2011 has in general been shaped by a late spring and a somewhat cooler than average summer. Fortunately, the last few weeks have been perfect with temps most days approaching 90F. This warmth has pushed our red grapes through veraison (the process of turning from green to red that kicks off ripening) which puts us roughly one week ahead of last year which was another late year. These cooler than normal vintages result in long hang times and lower sugar at phenolic ripeness, which is a combination that makes very complex and exciting wines with the added bonus of lower alcohol levels; the 2010 reds out in the cave are really showing great right now.
With today’s pick, the buzz of excitement that each harvest brings is officially upon us. We invite you to pay us a visit this fall and share in the fun!
August 02, 2011
Steve Pride's 20 Year Retrospective
Our first vintage as a winery was 1991 which means that we are celebrating our 20th anniversary this year. It therefore seems appropriate to indulge in a stroll down memory lane as well as to reflect on where we are and where we are going.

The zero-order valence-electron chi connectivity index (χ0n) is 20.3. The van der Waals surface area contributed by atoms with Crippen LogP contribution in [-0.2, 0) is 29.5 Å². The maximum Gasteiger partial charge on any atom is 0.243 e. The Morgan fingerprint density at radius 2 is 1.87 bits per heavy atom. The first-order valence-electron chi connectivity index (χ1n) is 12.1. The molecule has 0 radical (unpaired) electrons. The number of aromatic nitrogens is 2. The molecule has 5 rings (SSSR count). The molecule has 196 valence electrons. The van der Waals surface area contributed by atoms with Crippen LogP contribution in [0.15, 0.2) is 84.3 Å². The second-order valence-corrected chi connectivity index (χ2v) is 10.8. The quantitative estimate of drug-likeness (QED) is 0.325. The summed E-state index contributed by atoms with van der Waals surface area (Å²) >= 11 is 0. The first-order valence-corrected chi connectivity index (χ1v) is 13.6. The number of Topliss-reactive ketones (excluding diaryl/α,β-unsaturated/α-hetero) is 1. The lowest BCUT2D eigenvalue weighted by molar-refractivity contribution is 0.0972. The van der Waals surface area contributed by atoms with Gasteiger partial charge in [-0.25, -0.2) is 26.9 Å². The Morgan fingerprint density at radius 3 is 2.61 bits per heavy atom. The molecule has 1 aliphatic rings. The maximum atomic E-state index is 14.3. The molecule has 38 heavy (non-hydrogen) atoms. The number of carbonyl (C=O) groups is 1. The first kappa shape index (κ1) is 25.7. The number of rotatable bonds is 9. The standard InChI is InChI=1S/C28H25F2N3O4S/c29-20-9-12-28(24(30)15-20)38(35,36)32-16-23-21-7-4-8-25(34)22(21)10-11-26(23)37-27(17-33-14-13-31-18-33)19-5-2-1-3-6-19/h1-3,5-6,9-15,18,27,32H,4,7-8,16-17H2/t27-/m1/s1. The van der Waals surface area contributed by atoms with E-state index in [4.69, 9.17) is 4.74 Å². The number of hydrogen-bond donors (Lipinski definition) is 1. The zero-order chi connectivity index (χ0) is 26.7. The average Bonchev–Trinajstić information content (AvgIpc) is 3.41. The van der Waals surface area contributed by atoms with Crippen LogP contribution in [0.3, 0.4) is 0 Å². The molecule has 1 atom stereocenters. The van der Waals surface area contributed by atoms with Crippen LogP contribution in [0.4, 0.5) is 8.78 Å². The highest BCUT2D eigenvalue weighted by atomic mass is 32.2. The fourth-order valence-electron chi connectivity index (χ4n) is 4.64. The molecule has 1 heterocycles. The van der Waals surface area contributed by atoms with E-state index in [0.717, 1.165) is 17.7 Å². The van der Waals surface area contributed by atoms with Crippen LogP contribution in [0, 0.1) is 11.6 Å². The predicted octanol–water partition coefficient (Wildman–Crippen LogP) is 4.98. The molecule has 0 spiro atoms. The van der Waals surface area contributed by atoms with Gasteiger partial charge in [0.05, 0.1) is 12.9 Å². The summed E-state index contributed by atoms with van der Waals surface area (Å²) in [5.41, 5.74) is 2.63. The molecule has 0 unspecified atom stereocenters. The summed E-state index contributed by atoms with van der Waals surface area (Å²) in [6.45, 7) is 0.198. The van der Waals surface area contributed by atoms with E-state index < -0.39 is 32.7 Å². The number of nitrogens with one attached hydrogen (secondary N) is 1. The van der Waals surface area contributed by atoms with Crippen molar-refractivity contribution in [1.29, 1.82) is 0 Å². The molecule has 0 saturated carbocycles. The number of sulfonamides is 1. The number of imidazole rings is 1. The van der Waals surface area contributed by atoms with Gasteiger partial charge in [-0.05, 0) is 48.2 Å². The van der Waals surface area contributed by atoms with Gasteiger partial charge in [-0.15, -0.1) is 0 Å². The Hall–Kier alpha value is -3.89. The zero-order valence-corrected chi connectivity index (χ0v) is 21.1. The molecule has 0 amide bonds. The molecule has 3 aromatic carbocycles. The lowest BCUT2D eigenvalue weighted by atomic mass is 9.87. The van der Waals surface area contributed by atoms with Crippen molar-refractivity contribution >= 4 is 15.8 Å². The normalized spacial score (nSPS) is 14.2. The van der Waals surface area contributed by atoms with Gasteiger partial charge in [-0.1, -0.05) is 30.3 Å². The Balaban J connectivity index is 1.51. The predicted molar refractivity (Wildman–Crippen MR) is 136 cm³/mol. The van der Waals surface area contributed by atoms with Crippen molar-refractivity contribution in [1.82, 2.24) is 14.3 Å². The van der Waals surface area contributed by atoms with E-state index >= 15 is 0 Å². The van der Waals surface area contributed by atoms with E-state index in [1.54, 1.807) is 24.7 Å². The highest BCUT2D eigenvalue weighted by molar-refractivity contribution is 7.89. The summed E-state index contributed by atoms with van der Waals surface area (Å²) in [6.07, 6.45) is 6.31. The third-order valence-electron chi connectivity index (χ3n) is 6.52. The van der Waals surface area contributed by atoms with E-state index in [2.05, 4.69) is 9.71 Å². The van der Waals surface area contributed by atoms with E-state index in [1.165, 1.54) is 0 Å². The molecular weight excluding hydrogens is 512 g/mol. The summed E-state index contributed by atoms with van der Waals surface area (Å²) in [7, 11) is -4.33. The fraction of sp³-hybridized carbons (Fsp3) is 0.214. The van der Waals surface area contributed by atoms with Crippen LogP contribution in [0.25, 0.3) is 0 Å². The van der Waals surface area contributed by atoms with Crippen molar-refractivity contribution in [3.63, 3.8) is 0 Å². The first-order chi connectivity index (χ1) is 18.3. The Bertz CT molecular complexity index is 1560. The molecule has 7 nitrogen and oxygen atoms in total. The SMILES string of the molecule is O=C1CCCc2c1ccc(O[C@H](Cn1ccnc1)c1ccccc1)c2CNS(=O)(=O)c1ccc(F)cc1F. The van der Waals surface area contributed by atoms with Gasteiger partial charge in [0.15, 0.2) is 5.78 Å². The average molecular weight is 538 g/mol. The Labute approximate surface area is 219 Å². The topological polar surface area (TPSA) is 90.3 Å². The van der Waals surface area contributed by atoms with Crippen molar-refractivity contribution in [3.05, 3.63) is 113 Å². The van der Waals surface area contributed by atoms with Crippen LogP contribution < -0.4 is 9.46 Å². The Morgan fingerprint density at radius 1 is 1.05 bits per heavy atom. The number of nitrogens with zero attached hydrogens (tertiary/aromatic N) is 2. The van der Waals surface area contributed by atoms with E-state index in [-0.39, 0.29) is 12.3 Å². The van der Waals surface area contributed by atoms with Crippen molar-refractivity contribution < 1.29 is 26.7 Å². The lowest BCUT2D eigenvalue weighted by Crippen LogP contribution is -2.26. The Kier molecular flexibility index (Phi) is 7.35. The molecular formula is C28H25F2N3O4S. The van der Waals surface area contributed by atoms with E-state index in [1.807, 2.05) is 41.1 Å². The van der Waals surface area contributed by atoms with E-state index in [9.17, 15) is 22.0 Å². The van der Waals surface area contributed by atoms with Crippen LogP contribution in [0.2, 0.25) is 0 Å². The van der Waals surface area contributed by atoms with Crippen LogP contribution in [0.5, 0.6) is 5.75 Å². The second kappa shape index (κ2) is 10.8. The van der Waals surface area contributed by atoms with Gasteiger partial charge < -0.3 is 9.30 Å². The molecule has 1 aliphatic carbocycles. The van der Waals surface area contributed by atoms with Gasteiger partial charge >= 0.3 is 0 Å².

When Mom and Dad – Jim and Carolyn Pride – first bought the property over the Christmas holiday in 1989, they had no thought of building a wine label. The 170 acre estate had 45 acres of weak dry-farmed vines that were producing about one ton an acre. There was no winery. The grapes were sold mainly to Rombauer but also to Robert Mondavi. A vigorous program was put in place in 1990 to get water onto the vines and start replanting the most feeble blocks. A top viticultural consultant, Paul Skinner, was brought in to advise the best course for bringing the vineyards back to life, and Paul has remained as our consultant to this very day.
In 1991, after seeing that the grapes from the 1990 vintage made some pretty nice wines, Dad began working the numbers and decided that we should make some of the wines ourselves. Getting approval for a winery, however, became a bit of a struggle due to the county line running through the property. Neither Sonoma nor Napa Counties were willing to cede their part of the property to the other county, so it was required that Pride be two bonded wineries; a Napa winery for the grapes from the Napa side of the property, and a Sonoma winery for the Sonoma grapes. Despite the headaches and news that created at the time, it did not impede the goal of launching Pride Mountain Vineyards in time for the release of the 1991 vintage.